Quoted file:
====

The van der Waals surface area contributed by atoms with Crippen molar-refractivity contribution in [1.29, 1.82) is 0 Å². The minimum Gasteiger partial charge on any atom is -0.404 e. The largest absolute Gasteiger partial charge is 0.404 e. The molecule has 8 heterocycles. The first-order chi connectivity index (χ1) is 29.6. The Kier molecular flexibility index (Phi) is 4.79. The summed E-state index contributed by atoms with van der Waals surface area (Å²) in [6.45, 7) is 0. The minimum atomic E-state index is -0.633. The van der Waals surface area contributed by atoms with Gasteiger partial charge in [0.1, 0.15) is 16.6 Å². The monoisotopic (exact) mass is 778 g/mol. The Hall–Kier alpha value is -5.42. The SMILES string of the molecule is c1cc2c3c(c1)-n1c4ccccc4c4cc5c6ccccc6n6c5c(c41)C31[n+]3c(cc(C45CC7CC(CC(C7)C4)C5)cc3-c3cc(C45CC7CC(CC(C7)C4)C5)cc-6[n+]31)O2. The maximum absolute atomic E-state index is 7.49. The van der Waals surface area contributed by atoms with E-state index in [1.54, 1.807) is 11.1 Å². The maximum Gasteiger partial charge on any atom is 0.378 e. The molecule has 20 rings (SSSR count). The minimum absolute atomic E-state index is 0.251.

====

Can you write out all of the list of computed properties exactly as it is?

The van der Waals surface area contributed by atoms with Crippen molar-refractivity contribution in [1.29, 1.82) is 0 Å². The minimum Gasteiger partial charge on any atom is -0.404 e. The largest absolute Gasteiger partial charge is 0.404 e. The molecule has 8 heterocycles. The first-order chi connectivity index (χ1) is 29.6. The Kier molecular flexibility index (Phi) is 4.79. The summed E-state index contributed by atoms with van der Waals surface area (Å²) in [6.45, 7) is 0. The minimum atomic E-state index is -0.633. The van der Waals surface area contributed by atoms with Gasteiger partial charge in [0.1, 0.15) is 16.6 Å². The monoisotopic (exact) mass is 778 g/mol. The Hall–Kier alpha value is -5.42. The SMILES string of the molecule is c1cc2c3c(c1)-n1c4ccccc4c4cc5c6ccccc6n6c5c(c41)C31[n+]3c(cc(C45CC7CC(CC(C7)C4)C5)cc3-c3cc(C45CC7CC(CC(C7)C4)C5)cc-6[n+]31)O2. The maximum absolute atomic E-state index is 7.49. The van der Waals surface area contributed by atoms with E-state index in [1.54, 1.807) is 11.1 Å². The maximum Gasteiger partial charge on any atom is 0.378 e. The molecule has 20 rings (SSSR count). The minimum absolute atomic E-state index is 0.251.